In the not too distant future, music business courses will include a unit on King Gizzard & The Lizard Wizard. To put it frankly, they’ve done just about everything right, from building a community around their band, to working their butts off.

The band recently unveiled their eagerly anticipated eighth album, the ambitious infinite record Nonagon Infinity, and have so far accompanied the release with two music videos, including most recently, a clip for ‘People Vultures’.

Released not long after Radiohead unveiled their own contender for best music video of the year with ‘Burn The Witch’, King Gizzard’s ‘People Vultures’ was a direct continuation of their ‘Gamma Knife’ clip, featuring the same Jodorowsky-inspired cinematography and bizarre fantasy sequences.

As co-directors Danny Cohen and Jason Galea told Dangerous Minds, the different characters the titular vulture fights in the clip, whose look was inspired by Japanese tokusatsu shows, are all “plucked from the tracks on Nonagon Infinity“.

“With the vulture fully assembled and all the band members inside, it weighed over a tonne and was difficult to move safely across the rough terrain without breaking or toppling over,” they told Dangerous Minds.

“[Frontman] Stu [Mackenzie] had the daunting job of being inside the vulture’s neck and head with only a small railing to battle the vertigo and bumps as the vulture slowly moved.” Indeed, the filming of the most bizarre music video of 2016 was labour intense.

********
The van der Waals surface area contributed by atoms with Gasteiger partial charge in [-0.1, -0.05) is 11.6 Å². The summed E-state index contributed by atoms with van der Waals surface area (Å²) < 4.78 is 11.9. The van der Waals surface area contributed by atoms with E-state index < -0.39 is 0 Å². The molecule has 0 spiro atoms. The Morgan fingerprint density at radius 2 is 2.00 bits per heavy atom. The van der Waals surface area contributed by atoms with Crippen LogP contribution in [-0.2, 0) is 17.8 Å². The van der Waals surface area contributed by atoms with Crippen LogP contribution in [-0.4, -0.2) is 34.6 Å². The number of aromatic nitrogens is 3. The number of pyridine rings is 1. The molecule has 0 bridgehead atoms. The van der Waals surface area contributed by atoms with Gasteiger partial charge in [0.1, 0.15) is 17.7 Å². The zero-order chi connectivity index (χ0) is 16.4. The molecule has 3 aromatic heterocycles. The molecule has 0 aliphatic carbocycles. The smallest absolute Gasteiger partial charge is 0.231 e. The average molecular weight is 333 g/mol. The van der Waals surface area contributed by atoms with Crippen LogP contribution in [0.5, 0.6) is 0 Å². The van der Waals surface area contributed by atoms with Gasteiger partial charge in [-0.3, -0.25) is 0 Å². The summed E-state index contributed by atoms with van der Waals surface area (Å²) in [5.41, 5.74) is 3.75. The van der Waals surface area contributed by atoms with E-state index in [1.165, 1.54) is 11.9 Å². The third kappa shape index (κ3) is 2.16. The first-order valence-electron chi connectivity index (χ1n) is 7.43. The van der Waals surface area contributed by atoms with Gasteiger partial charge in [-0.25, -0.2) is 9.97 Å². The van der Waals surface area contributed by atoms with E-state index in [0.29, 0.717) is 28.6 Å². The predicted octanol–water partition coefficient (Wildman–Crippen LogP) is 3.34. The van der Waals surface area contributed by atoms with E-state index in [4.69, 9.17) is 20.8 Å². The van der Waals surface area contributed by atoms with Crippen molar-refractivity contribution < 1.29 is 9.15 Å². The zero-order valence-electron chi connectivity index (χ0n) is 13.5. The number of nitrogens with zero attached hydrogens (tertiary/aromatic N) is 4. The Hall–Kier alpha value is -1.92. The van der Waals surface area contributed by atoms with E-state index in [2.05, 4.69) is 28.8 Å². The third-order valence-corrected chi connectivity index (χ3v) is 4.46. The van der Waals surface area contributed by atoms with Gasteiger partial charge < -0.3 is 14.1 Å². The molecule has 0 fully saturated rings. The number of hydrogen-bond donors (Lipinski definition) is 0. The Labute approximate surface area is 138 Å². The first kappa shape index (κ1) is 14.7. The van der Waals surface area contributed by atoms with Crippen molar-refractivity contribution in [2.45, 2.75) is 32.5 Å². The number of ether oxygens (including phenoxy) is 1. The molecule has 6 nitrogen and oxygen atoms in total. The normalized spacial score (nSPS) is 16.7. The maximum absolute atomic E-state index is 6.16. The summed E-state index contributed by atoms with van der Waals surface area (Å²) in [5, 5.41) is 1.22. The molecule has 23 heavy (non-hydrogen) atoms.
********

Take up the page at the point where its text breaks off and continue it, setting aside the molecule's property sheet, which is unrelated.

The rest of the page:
According to NME, Cohen and Galea’s production team for ‘People Vultures’ was comprised of almost thirty people. Filming took place in a quarry outside of Geelong in Victoria in order to replicate the scenery of tokusatsu TV shows like Ultraman and Kamen Rider.

“What a crazy day. 18 hours in a mammoth 20-foot avian Frankenstein monster made of cardboard, pine and latex,” Mackenzie told NME. “13 people inside the beast at any one time – seven Gizzards, one stabilising my head, two puppeteering the wings and three to push our friend along the rocky terrain.”

“I think I permanently injured my spine wearing that awkward, bulky burdensome head on a backpack and every night since, I’ve had nightmares about that claustrophobic cavity.”

“Everyone is severely traumatised by the ordeal – Joe has been left mentally scarred and Ambrose sadly passed away. We buried him at the You Yangs. RIP my friend.” The Nonagon Infinity album movie, due out later this year, will presumably be dedicated to Ambrose.

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